Tokyo Electron Device, Ltd. (TED) and Denali Software developed a DDR2 SDRAM PHY design on Xilinx’s Virtex-5 FPGA. The design is compatible with DDR PHY Interface (DFI), which is the industry standard interface for DDR memory controller and PHY. TED ASIC customers now have access to DDR PHY designs, in 90-nm process technologies and below, that integrate seamlessly with other DFI compatible designs, including Denali’s Databahn(TM) DDR memory controller products.
DDR2 SDRAM PHY helps to develop LSI faster with less risk using a high-speed DDR2 interface, relieving developers of time-consuming development and integration tasks needed for special designing of the DDR memory controller. Combining DDR2 SDRAM PHY and Denali’s Databahn memory controller design IP, featuring technology proven in LSI implementation and Tokyo Electron Device’s “inrevium(TM)” brand “Virtex-5 Multi-Application Evaluation Platform (TB-5V-LX110/220/330-DDR2),” developers can effectively improve the time-to-market cycle.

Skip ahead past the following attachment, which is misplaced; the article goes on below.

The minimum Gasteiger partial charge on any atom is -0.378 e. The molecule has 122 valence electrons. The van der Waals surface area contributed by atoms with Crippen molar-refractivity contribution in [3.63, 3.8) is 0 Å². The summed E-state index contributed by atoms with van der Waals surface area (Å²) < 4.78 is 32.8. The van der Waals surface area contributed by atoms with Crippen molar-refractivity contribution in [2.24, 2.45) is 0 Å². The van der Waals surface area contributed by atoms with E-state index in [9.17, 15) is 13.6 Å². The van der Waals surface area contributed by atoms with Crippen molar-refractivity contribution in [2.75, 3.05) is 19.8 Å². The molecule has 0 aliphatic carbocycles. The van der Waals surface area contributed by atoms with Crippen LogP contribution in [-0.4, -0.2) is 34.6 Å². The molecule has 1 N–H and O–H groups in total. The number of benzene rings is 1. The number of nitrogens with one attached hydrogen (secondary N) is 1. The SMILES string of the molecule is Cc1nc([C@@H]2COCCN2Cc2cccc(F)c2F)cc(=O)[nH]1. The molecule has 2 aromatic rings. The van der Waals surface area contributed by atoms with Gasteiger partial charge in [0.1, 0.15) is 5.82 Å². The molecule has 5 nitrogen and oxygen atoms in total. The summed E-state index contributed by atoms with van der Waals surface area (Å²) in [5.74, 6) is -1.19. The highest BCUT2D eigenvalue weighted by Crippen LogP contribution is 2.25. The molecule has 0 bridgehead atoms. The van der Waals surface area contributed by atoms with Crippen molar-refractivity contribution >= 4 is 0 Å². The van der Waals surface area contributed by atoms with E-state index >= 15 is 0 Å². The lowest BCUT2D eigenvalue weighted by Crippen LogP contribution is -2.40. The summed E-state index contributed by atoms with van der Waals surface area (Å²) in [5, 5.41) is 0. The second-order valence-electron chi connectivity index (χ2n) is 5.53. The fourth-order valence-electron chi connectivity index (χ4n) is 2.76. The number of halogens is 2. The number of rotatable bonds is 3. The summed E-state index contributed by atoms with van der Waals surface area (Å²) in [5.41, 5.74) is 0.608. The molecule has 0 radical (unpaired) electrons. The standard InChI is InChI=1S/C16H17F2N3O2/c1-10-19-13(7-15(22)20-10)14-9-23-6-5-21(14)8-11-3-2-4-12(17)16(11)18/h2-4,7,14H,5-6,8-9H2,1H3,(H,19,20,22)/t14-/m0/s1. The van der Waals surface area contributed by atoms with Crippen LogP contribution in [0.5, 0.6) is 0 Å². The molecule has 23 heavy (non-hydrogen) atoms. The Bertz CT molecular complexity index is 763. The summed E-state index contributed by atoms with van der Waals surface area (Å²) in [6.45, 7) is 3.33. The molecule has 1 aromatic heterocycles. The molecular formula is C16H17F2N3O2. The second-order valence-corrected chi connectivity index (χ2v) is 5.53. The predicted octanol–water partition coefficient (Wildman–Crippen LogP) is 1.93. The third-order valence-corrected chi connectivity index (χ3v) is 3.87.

The goal of the DFI specification is to define a common interface between the memory controller logic and the PHY interface in order to reduce cost, time-to-market, and increase the potential for reuse of the individual components that make up the memory system. The DFI specification is being developed by expert contributors from recognized leaders in the semiconductor, IP and electronic design automation (EDA) industries, including: ARM, Denali, Intel, Rambus, Samsung, and Synopsys.
The DFI specification defines an interface protocol between memory controller logic and PHY interfaces, with a goal of reducing integration costs while enabling performance and data throughput efficiency. The protocol defines the signals, timing, and functionality required for efficient communication across the interface. The specification is designed to be used by developers of both memory controllers and PHY designs, but does not place any restrictions on the how the memory controller interfaces to the system design, or how the PHY interfaces to the DRAM devices. The DFI Specification Rev 1.0 was released for production development in January 2007, and is available online.